The Reason Jehovah's Witnesses Don't Celebrate Birthdays

Jehovah's Witnesses live by some rules that outsiders may find unusual. One of those guidelines is about not celebrating anyone's birthday, and that festive ban occurs for several reasons. First and foremost, Jehovah's Witnesses think that God wouldn't approve of these celebrations, according to the religion's official site. The Bible may not oppose birthdays outright but they are seen as pagan events. Their faith forbids them from engaging in pagan rituals, and some of the elements of a birthday celebration directly violate the Bible's teachings.

Making a wish by blowing out candles on a birthday cake can be viewed as practicing a form of magic. And the Bible takes a dim view on magic, as illustrated by Deuteronomy, Chapter 18. In this chapter, several verses warn against using heathen practices. The text opposes the use of "divination" and the services of "an enchanter, or a witch, or a charmer, or a consulter with familiar spirits, or a wizard, or a necromancer." All of these engage in magical or supernatural practices, which "are an abomination unto the Lord."

And the most notable life event that occurs in the Bible isn't a birthday, according to Jehovah's Witnesses, but a death — the death of Jesus. According to Ecclesiastes, Chapter 7, Verse 1: "A good name is better than precious ointment; and the day of death than the day of one's birth."

Jehovah's Witnesses don't miss having birthdays

According to Jehovah's Witnesses' official site, they don't believe that their children are missing out on anything by not having birthdays. They choose to celebrate their children throughout the year rather than wait for a special occasion. There's even a Bible passage that supports giving gifts spontaneously. In Matthew, Chapter 7, Verse 11, the text speaks about "know how to give good gifts unto your children."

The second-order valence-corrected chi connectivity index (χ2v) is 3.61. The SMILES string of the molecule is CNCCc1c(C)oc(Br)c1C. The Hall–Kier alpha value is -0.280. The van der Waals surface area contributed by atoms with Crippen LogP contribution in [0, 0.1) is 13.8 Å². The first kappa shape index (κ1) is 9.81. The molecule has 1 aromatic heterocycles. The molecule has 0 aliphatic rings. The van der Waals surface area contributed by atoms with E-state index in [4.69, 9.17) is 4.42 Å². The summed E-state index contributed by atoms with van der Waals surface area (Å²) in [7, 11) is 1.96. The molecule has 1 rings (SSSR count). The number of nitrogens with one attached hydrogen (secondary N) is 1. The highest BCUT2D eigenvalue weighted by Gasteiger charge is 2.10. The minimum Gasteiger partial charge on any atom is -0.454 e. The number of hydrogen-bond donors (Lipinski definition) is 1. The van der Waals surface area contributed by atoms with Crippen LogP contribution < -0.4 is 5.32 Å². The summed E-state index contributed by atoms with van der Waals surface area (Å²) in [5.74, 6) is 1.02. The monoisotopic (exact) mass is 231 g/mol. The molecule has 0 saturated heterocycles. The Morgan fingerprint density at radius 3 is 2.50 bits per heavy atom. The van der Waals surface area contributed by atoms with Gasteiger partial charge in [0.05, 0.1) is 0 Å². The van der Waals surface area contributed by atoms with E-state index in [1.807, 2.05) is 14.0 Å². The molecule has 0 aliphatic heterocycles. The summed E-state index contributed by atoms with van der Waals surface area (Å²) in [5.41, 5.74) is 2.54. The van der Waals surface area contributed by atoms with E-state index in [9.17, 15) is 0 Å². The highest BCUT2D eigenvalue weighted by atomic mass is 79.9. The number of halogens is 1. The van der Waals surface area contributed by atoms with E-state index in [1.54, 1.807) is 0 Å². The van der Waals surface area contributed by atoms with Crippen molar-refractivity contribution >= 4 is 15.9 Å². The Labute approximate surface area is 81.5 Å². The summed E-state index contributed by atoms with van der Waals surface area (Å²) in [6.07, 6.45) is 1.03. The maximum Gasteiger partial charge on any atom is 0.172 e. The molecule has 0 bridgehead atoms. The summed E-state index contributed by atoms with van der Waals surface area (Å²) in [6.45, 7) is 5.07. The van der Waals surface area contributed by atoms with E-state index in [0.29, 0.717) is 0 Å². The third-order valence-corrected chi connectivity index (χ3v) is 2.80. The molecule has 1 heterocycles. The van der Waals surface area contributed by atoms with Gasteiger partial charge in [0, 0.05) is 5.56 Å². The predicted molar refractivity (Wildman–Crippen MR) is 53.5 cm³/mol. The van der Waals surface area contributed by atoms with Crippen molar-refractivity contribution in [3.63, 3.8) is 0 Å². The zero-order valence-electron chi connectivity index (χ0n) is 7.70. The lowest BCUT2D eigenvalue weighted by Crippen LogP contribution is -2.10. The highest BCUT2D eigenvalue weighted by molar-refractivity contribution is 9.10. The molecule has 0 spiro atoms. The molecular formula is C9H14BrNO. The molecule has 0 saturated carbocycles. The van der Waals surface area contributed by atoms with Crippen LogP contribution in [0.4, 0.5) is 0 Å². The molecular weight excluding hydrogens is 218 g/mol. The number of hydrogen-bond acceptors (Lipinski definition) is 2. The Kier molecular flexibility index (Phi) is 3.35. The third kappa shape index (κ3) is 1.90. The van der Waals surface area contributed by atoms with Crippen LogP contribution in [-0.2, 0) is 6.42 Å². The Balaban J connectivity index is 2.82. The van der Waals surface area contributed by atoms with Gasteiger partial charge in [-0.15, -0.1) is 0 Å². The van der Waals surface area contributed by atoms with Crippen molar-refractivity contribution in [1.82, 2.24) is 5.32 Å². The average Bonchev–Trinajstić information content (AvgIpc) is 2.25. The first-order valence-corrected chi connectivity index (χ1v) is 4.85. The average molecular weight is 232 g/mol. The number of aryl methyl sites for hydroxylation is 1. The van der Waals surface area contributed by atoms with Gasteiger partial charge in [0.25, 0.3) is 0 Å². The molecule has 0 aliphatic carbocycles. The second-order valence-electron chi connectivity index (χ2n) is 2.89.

Celebrity members of the faith have made headlines for supporting the birthday ban. In 2018, tennis legend Serena Williams shared with the press and on social media why there was no party for her daughter Alexis Olympia's first birthday (via People magazine). "Olympia doesn't celebrate birthdays," Williams said. "We're Jehovah's Witnesses, so we don't do that." And it's clear from her Instagram that Williams finds many ways to have fun with her daughter all the time.

Former Jehovah's Witnesses, such as actor Luke Evans, have expressed discomfort with the whole birthday issue, even after leaving the faith. He explained on the Table Manners podcast that he grew up in the religion until the age of 16 (via Metro). Evans had his "first birthday when I was 18 and I had so much guilt! Even though I hadn't been a Witness for over two years, I just thought this is weird and that this feels so strange."